Stout Week: Guinness Extra Stout and Draught

Now I’ve got a bottle of Guinness Extra Stout, the much lauded export stout, and a widget can of Guinness Draught. One should note that this bottle of Extra Stout was brewed in New Brunswick while the can comes straight from Ireland.

The Extra Stout gives a thick, creamy head that is only the slightest bit spongy. The head is straw-colored and the beer itself a caramel-tinted deep black. The nose is delicate, with major malt character. A strong biscuit and toast brown malt aroma hearkens back to the porter roots of the style. Light caramel and roast add complexity.

The flavor has a similar detached bitter astringency as in the tap version, but there is also a significant contribution of flavor from brown and roast malt. While the roast still seems underbalanced for the bitterness, it is certainly much closer to ideal. In addition, there is a meaty yeast character that was entirely lacking on tap. The palate is thick and creamy without being cloying or undrinkable.

The Guinness Draught: I have to admit, this does pour exactly like Guinness on tap, with the thick milky head falling quickly in waves, settling with a creamy off-white meringue layer over a red-tinted dark brown. I can see (though I may not understand) why they spend so much time perfecting that aspect of the experience. Like on tap this has almost no nose, though the canned version does have slightly more toast aroma and a significant diacetyl note.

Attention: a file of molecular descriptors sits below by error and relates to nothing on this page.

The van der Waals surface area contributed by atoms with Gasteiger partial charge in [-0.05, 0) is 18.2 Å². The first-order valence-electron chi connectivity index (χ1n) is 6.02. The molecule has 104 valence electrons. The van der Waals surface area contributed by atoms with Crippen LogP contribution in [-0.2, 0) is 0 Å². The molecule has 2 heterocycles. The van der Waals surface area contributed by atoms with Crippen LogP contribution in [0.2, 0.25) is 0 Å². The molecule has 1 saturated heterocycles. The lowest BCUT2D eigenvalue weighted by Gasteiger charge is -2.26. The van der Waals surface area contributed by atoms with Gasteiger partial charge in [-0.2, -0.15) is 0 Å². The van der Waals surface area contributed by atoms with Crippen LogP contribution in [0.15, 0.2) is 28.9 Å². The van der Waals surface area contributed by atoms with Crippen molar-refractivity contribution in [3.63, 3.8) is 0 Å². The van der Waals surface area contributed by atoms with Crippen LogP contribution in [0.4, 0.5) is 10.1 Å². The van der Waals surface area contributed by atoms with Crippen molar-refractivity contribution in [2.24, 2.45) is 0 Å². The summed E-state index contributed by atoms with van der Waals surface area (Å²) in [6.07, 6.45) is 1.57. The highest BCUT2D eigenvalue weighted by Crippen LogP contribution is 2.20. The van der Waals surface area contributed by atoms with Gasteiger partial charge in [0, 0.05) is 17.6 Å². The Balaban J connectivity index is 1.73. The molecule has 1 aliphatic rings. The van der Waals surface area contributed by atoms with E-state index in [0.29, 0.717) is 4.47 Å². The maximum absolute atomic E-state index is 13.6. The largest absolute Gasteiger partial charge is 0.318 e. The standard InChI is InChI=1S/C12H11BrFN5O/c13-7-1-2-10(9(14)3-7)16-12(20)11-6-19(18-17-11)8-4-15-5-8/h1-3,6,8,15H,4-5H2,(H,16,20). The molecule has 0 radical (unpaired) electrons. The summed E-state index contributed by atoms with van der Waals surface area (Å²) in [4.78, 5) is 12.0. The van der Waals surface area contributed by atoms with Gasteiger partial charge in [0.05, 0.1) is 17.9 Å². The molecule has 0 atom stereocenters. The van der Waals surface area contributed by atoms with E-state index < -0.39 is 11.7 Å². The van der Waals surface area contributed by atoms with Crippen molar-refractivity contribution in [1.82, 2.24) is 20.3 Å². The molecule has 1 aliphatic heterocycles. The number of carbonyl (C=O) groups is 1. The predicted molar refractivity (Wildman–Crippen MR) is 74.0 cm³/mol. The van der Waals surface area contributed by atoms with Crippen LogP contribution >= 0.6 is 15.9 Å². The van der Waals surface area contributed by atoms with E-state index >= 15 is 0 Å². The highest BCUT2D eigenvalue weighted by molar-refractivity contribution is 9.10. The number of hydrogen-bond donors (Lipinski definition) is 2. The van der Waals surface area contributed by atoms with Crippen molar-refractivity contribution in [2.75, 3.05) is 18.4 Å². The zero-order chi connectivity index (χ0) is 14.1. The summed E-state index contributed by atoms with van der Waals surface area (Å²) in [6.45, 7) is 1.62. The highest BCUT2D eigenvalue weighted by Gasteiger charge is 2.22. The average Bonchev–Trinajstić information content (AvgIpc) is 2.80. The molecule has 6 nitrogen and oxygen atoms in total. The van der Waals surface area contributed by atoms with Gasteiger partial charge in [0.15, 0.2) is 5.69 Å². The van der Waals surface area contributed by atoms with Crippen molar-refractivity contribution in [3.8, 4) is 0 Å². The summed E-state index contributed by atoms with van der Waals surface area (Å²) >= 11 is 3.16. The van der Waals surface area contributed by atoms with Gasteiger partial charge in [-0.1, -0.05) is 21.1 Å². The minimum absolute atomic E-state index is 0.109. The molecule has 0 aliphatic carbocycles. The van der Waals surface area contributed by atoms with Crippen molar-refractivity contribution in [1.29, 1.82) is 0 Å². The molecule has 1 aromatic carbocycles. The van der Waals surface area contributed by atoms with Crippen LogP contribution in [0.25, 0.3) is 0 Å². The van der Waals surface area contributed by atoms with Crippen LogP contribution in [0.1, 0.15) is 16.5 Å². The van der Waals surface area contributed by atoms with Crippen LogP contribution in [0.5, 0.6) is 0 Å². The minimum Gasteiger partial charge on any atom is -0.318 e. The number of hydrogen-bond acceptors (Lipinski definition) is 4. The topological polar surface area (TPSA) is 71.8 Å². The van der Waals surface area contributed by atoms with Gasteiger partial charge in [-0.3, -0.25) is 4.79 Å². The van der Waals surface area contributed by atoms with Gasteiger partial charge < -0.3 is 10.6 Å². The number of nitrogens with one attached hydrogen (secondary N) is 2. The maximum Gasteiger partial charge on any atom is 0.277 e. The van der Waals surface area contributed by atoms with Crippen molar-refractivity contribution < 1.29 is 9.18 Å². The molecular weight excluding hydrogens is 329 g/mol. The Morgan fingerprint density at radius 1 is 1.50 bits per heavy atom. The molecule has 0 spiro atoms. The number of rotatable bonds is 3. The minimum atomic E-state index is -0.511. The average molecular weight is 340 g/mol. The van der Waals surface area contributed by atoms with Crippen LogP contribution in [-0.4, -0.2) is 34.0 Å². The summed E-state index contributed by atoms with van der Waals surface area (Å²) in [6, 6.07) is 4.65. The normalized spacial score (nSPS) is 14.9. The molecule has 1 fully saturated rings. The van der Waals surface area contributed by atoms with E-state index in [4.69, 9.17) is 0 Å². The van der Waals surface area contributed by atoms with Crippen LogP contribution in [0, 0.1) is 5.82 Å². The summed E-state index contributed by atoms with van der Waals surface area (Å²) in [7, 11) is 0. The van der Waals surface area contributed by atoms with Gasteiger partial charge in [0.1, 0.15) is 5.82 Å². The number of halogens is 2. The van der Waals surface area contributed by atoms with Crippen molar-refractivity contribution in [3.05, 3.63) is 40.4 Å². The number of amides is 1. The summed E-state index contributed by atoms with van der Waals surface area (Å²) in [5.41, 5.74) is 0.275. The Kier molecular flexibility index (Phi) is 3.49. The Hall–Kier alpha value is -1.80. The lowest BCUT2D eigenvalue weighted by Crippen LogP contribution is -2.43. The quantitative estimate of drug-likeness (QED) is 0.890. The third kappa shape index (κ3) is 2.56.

The taste confirms diacetyl, which actually serves to mellow out the unpleasant bitterness I’ve come to associate with Guinness. Unfortunately there’s almost no other flavor so it is a lost cause anyway. The palate is rich and creamy, and unlike on tap, it is not at all cloying. This beer is not bad, but it could be so much more.

+Guinness Extra Stout

RateBeer: 3.4 (3-7-6-4-14)

+/-Guinness Draught

RateBeer: 3.1 (5-5-5-4-12)

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One Response to “Stout Week: Guinness Extra Stout and Draught”

  1. Awesome blog! I love beer (particularly Guinness) and I’m always excited to read a new Guinness review.

    I have a goal to drink a Guinness in every country in the world (chronicled at my blog), and I’m really trying to get a better grasp of the tasting lingo. (Perhaps I’m too left-brained, but I never think notes/aromas/etc. when drinking or eating anything.) Was this something you researched at all, or does it come naturally to you?

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